Today's blog post is by Paul R. Schulman, a Senior Research Fellow at University of California, Berkeley's Center for Catastrophic Risk Management. Paul originally wrote these ideas in response to Andy Russell's and Lee Vinsel's New York Times op-ed. We found Paul's reflections, which draw on work he and his colleagues have been doing for years, to be really insightful and they have been informing our thinking and wider projects ever since.
Professors Andy Russell and Lee Vinsel raise an important point in their July 22 New York Times Sunday Review article, "Let's Get Excited About Maintenance!" Maintenance attention and financing may indeed be a distant priority in many organizations compared to innovation, with its exciting promise of new services and the achievement of market advantages over competitors.
But undervaluing maintenance is really a piece of a larger problem: a weak commitment to reliability -- in services, in maintenance work itself and, most importantly, in avoiding catastrophic failure in key infrastructures on which we are increasingly dependent. My colleagues and I at the Center for Catastrophic Risk Management at the University of California, Berkeley have been studying lapses in reliability across many organizations for many years. But the undervalue of reliability is not simply a result of the romance of innovation in these organizations. (In fact a number of them are not too excited about innovation either.)
One problem we have seen widely in play is that reliability doesn't have a measurable value in comparison with competing values in modern organizations. Reliability is in essence about the failures and accidents that don't happen. How do you measure that value in comparison with a new building or a new technology that can be seen and that adds something new to capacity, output or sales? It might be argued that prevention of a costly failure is the value of reliability -- the dog that doesn't bark is providing a valuable silence. And, of course people and organizations do buy insurance against a future accident. But insurance does not prevent accidents -- it may even make them more likely in some cases. And insurance payments, over what turn out to be uneventful years, are often retrospectively seen as a wasted investment.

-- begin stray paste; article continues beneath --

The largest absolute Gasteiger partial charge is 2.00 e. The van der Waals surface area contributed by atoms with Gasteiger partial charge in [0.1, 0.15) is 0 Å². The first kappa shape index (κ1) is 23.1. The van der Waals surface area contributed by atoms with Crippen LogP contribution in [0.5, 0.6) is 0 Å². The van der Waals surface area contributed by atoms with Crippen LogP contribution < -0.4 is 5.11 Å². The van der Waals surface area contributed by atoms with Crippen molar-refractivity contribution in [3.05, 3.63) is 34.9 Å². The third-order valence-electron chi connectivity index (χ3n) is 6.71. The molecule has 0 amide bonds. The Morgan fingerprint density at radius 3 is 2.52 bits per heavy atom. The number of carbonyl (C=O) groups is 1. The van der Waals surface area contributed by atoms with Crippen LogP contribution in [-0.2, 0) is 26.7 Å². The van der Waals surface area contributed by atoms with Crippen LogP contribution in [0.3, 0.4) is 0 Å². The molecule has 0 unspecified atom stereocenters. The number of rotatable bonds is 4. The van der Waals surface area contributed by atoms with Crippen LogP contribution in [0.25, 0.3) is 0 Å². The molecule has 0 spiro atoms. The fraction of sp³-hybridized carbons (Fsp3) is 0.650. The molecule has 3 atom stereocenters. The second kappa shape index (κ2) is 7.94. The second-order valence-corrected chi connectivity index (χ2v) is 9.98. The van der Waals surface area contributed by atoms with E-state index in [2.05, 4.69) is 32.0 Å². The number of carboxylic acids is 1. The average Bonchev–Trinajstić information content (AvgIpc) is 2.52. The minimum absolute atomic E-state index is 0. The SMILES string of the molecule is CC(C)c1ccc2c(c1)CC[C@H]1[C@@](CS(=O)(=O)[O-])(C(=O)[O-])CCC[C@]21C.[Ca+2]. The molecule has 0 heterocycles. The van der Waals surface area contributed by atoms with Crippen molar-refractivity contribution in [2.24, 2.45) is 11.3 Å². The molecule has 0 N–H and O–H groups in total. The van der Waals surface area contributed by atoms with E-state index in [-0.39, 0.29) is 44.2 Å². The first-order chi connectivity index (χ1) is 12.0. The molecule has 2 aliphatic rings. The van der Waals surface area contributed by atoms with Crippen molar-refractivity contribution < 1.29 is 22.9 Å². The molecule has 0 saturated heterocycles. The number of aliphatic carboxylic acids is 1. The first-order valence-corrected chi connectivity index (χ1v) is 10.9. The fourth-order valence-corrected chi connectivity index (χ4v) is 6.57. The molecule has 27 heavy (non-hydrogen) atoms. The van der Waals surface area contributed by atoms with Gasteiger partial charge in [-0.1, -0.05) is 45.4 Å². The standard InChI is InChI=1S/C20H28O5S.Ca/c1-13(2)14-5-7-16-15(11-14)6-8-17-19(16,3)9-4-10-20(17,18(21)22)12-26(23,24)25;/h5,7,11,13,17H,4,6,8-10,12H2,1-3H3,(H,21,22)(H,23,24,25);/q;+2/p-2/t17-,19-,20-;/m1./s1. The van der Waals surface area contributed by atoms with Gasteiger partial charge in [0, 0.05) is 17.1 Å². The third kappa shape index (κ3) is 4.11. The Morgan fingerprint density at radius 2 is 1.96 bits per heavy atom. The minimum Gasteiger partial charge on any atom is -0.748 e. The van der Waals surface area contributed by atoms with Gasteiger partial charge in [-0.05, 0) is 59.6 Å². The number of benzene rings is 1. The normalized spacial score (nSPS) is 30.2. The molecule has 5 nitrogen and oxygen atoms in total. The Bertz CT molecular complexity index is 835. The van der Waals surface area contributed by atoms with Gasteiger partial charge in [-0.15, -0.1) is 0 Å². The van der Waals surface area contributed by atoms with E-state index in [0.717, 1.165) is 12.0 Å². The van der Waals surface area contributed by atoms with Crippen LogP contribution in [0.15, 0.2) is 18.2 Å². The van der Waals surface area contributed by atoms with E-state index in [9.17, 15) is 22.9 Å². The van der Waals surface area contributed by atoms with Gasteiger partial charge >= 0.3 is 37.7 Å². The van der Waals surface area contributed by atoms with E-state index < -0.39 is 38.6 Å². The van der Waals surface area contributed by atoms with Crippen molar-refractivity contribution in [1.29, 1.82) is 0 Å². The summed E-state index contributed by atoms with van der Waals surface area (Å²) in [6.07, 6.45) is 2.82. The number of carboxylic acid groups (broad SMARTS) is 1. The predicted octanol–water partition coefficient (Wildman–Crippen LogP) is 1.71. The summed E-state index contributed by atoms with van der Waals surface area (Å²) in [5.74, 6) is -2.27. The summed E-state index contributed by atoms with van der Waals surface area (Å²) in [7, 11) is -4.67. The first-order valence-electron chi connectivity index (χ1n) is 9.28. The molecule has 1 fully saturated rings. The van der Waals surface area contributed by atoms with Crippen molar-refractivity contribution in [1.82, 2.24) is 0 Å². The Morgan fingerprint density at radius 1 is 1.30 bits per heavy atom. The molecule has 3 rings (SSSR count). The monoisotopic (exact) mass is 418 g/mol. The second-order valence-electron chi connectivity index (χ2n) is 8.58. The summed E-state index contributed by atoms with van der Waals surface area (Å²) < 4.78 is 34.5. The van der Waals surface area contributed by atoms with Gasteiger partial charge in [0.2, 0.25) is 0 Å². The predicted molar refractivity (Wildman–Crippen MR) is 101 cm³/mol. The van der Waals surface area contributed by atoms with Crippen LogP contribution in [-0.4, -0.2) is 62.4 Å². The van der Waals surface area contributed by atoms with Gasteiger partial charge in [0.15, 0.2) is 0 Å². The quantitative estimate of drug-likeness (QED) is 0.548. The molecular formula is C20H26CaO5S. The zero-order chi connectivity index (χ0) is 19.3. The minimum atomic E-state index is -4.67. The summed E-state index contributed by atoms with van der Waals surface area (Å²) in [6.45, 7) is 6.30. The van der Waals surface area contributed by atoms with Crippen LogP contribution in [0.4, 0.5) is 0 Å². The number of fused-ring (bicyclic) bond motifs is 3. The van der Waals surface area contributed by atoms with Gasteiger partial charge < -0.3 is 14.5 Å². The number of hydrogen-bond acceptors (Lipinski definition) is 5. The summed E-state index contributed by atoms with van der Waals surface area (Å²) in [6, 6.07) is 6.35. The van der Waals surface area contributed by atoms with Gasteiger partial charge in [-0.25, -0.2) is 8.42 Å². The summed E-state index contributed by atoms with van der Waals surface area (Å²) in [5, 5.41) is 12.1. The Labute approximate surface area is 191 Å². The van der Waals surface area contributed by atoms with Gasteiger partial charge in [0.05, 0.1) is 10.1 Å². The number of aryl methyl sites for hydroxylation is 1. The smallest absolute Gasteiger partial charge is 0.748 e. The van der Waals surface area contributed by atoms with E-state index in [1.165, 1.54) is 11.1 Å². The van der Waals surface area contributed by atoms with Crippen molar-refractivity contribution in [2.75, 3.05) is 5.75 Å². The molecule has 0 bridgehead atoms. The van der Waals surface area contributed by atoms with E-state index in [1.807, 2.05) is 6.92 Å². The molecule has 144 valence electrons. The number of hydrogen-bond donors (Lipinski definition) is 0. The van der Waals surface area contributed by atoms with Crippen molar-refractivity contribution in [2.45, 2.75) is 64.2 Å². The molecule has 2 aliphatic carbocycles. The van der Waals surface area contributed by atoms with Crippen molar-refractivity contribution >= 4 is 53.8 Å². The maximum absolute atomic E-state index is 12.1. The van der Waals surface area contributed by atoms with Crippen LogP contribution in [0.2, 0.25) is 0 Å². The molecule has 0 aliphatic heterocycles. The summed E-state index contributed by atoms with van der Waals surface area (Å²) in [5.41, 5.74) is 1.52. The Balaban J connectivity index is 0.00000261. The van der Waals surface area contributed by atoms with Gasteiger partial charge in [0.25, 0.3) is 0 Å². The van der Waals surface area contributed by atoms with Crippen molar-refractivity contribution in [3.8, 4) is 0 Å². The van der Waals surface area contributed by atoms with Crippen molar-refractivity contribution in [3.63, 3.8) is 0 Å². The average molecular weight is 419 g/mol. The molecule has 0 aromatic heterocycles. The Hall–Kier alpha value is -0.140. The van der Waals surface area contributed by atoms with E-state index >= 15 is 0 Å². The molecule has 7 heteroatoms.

This is one reason why investments in reliability, including preventive maintenance, are often difficult to make in organizations. The careers of executives are not likely to be advanced by their committing organizational funds to prevention. Can they point proudly and claim credit from customers or shareholders for something that didn't happen? Was it guaranteed to happen without those funds; was it absolutely prevented by spending them?
Even regulatory agencies face this dilemma when contemplating approving rate increases in public utilities on behalf of safety. Rarely does the public support higher service rates to reduce the likelihood of an accident. Yet retrospectively, after an accident, the public will condemn the regulator for laxness in its oversight responsibility. Reliability investments, including maintenance, only probabilistically reduce failures and accidents. If one happened, would the public be satisfied that the agency at least delayed the accident or made its occurrence less likely? Ironically post-failure investments in rebuilding, restoring or replacing are far easier to sell because their value added is so much clearer and determinate than that of prevention.